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Next to the main characters in the new movie adaptation of Janet Evanovich ‘One For The Money’, an exciting range of supporting cast will spark up the screen for theater-goers this spring.
When Katherine Heigl’s character Stephanie Plum realizes she needs formal training in order to succeed at her new job – and hopefully survive it – Stephanie enlists Ranger, a bounty hunter who specializes in fugitive apprehension, bodyguarding and other semi-legal business ventures, to show her the ropes.
As played by actor Daniel Sunjata, Ranger is cool, confident and knowing, and his scenes with the bumbling Stephanie teasingly suggest that opposites really do attract. “Stephanie and Ranger have a mentor-student relationship with sexual tension as the undertone,” says Sunjata. “I found his character to be interesting and appealing. It’s a color that I haven’t had the opportunity to show so far in my career.”
Of all the people in her brash dysfunctional family, Stephanie Plum relates to her Grandma Mazur the most. As played by screen legend Debbie Reynolds, Grandma Mazur is a plucky, opinionated woman who’s resolutely unwilling to grow old. “Stephanie and Grandma Mazur are actually kindred spirits,” explains Evanovich.
“They’re like the two bad apples on the family tree, in a good way. Grandma Mazur’s a woman of a certain age who doesn’t see any limitations to her life. She’s up for extreme bowling. She’ll do nude karaoke. You name it, Grandma Mazur’s there.”
“Grandma Mazur is a real character,” admits Debbie Reynolds with a laugh. “The part reminded me of my girlfriend Thelma Ritter years ago when all she did was wonderful character parts, and I never really had the opportunity to play those roles. So when this was offered to me, I said, ‘Well, I’d like to do that.’”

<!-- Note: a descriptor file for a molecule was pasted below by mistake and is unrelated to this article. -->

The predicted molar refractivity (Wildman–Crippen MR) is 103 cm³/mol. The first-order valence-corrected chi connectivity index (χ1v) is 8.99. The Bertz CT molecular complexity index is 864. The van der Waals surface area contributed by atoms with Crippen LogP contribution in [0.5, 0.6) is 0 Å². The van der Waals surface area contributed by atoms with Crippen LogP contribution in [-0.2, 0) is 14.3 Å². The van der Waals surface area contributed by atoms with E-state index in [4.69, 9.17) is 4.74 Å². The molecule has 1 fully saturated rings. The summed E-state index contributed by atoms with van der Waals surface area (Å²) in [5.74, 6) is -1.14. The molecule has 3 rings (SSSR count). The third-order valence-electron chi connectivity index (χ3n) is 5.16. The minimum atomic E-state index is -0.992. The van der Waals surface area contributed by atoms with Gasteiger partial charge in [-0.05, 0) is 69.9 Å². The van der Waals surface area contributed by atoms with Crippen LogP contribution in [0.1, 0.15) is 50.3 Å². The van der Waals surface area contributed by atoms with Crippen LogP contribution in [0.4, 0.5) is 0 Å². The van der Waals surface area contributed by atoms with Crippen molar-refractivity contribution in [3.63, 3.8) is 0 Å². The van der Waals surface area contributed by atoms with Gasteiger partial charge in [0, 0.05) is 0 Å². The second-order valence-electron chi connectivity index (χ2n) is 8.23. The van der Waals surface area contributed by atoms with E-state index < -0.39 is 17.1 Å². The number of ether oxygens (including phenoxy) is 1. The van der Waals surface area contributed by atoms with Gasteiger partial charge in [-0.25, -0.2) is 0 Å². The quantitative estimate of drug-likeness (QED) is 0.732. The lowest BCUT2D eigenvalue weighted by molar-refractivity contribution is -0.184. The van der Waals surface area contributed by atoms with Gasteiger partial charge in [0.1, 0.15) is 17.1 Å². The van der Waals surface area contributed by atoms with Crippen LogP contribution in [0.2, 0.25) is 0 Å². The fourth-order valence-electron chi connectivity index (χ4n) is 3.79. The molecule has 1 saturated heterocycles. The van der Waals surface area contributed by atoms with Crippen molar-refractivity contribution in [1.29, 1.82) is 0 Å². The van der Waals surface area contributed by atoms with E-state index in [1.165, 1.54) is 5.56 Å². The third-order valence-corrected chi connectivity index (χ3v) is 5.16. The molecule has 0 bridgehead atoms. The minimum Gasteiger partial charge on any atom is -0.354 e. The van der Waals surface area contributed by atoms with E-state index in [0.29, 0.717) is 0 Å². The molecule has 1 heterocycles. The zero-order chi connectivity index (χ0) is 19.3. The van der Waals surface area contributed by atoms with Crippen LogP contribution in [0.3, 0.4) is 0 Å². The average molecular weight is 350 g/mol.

“As a person she’s fantastically funny and sharp-witted and raunchy, and she brought all of that to the part,” says Heigl of Reynolds. “I love her. And I love how she brought Grandma Mazur to life.”
As Stephanie’s mother, Mrs. Plum, New York actress Debra Monk appreciated portraying a real working class family onscreen. “I think everybody can relate to this family,” offers Monk. “In today’s world where people need jobs and are being let go and there’s no money, it really speaks to what’s happening today. It speaks to all working class families.”
Having grown up in a blue-collar neighborhood, actor Louis Mustillo immediately understood the part of Mr. Plum. “I see Mr. Plum as a really well-liked guy,” he says. “He says what he has to say at home and his mother-in-law is there all the time who’s quite a lot to handle. So he’s a saint, really. He’s the type of guy who you could call at four o’clock in the morning and he’d come and help you fix your flat tire.”
Apart from her family, Stephanie Plum encounters a colorful range of characters in her transition from lingerie salesperson to recovery agent. As she explores the seedy side of Trenton, Stephanie meets Lula, a prostitute played by Sherri Shepherd, who offers her information about the Morelli case. “It was kismet,” says Shepherd of winning the part of Lula. A longtime fan of Evanovich’s book, Shepherd had fantasized about playing Lula before she ever heard of a film adaptation.
“I remember thinking, ‘Gosh, if it ever becomes a movie I really want to play this woman. She’s evolved and sassy and she’s fun.’” Shepherd got her wish, and she’s thrilled to have a hand in bringing Stephanie Plum’s world to life. “Stephanie Plum is a woman who goes after what she wants even when the chips are down,” she says. “She fights, and she’s a strong woman. I think we need to see more women like that.”
As Stephanie investigates the darker underbelly of Trenton, she crosses paths with volatile men like Benito Ramirez, a boxer with a violent temper played by Gavin Keith Umeh, and Benito’s manager, Jimmy Alpha, played by John Leguizamo. “I’m the boss,” says Leguizamo. “I’m the alpha male in the movie. I’m a boxing manager and I’ve got my fighters that I promote and I’m trying to just make an honest living like a regular guy.”
Observes producer Tom Rosenberg, “John had different approaches to each take, he ad-libbed new lines that were really very good. He gave us a lot of options to work with. He’s a very creative actor who actually makes his role better.”
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